The near-century old Hudson’s Bay building in downtown Winnipeg, deemed worthless in a 2019 appraisal, has been gifted to the southern Manitoba First Nations by the Hudson’s Bay Corporation.
If Hudson’s Bay Corp. had retained ownership of the empty store, it would have been responsible for maintaining its heritage features, even without revenue. The store was closed permanently in 2020.
A $130-million redevelopment plan for the building, outlined April 22, includes the creation of an atrium with a view of the sky, nearly 300 units of affordable housing, as well as space for businesses, including two restaurants, and a new seat for the Southern Chiefs' Organization, which represents 34 First Nations communities in Manitoba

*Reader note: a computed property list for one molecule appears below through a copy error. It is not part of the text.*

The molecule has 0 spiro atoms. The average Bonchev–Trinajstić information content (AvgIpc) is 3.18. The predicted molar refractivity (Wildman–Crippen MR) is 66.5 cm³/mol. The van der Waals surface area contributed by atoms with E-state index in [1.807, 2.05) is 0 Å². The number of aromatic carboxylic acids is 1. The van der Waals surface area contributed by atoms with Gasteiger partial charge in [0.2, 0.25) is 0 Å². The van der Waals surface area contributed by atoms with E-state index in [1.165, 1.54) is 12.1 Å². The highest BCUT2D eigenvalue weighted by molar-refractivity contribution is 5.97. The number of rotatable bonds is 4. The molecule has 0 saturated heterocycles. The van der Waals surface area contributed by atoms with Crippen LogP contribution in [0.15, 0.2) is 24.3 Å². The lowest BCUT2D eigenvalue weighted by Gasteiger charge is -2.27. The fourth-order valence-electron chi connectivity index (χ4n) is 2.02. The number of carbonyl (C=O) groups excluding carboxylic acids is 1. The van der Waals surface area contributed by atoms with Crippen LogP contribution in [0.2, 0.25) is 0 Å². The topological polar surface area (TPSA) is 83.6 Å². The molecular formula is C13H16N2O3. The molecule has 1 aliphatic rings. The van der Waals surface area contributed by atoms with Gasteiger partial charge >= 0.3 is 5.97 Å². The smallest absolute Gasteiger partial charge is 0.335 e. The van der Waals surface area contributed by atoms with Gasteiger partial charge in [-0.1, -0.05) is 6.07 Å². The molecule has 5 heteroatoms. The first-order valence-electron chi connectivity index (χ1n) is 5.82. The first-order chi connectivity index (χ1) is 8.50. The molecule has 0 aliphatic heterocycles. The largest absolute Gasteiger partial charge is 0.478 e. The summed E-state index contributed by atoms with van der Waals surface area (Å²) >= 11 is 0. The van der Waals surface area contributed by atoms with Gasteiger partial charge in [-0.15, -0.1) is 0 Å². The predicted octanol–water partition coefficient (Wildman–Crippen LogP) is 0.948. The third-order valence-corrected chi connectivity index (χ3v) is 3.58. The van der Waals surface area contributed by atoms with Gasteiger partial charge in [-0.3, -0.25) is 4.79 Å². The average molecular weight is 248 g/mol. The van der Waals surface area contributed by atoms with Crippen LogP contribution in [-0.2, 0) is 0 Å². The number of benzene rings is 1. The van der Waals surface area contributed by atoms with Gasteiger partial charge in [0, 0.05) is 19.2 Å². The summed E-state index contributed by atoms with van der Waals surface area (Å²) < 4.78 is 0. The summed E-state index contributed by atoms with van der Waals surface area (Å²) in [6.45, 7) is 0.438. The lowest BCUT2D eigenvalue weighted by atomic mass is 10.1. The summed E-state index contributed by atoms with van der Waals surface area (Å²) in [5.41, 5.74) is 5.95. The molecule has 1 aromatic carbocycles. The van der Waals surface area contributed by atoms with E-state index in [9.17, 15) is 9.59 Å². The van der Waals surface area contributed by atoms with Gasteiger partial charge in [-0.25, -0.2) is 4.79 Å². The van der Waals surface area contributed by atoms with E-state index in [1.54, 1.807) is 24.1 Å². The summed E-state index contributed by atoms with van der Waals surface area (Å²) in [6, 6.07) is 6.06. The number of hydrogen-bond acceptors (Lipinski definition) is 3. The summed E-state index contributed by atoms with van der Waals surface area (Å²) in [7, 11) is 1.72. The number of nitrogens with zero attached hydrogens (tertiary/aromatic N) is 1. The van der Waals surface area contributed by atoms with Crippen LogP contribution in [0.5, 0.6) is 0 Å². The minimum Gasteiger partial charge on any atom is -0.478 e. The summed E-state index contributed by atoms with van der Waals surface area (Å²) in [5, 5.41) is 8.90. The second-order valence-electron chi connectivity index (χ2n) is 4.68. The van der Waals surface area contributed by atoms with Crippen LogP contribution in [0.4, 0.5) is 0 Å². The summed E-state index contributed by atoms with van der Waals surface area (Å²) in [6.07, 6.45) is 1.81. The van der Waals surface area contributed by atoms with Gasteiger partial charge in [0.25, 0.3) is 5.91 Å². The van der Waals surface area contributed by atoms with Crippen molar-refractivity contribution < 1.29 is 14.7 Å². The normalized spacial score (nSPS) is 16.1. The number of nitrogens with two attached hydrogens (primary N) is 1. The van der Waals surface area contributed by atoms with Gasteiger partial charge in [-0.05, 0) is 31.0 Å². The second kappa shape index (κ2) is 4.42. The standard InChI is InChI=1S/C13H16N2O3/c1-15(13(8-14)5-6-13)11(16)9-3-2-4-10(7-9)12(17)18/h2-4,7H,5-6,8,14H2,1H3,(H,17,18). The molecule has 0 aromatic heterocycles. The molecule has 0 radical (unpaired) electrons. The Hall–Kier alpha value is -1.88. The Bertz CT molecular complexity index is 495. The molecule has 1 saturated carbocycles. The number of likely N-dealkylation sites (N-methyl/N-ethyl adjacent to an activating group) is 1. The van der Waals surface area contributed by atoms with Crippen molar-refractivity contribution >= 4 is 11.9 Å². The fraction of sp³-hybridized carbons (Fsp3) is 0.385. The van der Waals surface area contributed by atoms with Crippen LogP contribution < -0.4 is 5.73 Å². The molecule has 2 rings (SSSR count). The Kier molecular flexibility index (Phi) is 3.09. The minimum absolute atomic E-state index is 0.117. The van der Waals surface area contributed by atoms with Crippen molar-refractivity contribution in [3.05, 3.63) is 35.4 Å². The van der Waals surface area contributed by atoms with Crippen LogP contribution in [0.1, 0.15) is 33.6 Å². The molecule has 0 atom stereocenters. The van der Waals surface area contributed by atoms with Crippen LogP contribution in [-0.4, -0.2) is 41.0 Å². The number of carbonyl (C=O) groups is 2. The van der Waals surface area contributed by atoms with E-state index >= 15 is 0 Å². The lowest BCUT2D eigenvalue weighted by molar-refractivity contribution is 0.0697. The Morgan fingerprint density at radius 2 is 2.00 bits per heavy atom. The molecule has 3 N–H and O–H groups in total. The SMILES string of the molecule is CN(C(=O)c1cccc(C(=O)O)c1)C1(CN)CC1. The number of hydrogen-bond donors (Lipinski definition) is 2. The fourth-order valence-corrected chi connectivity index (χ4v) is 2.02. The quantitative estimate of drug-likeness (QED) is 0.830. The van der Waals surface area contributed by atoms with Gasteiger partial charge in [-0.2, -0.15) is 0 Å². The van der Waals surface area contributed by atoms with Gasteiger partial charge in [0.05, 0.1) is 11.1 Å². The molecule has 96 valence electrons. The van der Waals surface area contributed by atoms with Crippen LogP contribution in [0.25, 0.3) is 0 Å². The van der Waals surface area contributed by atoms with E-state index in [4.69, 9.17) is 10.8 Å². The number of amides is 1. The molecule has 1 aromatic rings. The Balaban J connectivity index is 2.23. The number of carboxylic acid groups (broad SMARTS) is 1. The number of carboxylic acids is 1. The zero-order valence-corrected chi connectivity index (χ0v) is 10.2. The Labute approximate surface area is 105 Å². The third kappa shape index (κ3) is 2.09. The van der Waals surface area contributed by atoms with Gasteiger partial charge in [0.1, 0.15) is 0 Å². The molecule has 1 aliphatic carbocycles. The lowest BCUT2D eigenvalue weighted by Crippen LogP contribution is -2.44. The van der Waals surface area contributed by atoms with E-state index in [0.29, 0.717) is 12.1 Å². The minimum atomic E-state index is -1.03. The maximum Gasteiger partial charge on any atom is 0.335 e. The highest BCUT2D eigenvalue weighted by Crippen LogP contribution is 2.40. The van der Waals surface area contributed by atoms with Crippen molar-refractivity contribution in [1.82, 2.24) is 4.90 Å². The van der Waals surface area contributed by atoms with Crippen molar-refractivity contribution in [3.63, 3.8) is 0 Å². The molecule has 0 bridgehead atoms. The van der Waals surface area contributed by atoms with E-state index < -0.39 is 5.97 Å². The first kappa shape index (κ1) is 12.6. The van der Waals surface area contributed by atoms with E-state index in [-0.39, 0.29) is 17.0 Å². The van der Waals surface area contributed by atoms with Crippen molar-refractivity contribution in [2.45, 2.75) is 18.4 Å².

Government funding support will total an estimated $100 million of the cost, including $25 million from the province of Manitoba. It is not clear where additional funding would come from.
The 2019 appraisal by Cushman & Wakefield noted that the 655,000-square-foot building, which was constructed in 1926, lets in very little natural light. The study deemed its real estate value at zero, due to its heritage designation and costs to bring it up to modern standards.
Sandy Shindleman, president of Shindico Realty Ltd., founded in Winnipeg in 1975, told Western Investor last year that some form of government funding would be needed because private investors were wary.
Shindleman led a committee a decade ago that studied plans for the Hudson's Bay building for two years.
“We looked at every proposal,” Shindleman said, and he reached the same conclusion then that he holds now: the building is worthless and would require a minimum of $50 million to $100 million to revive it.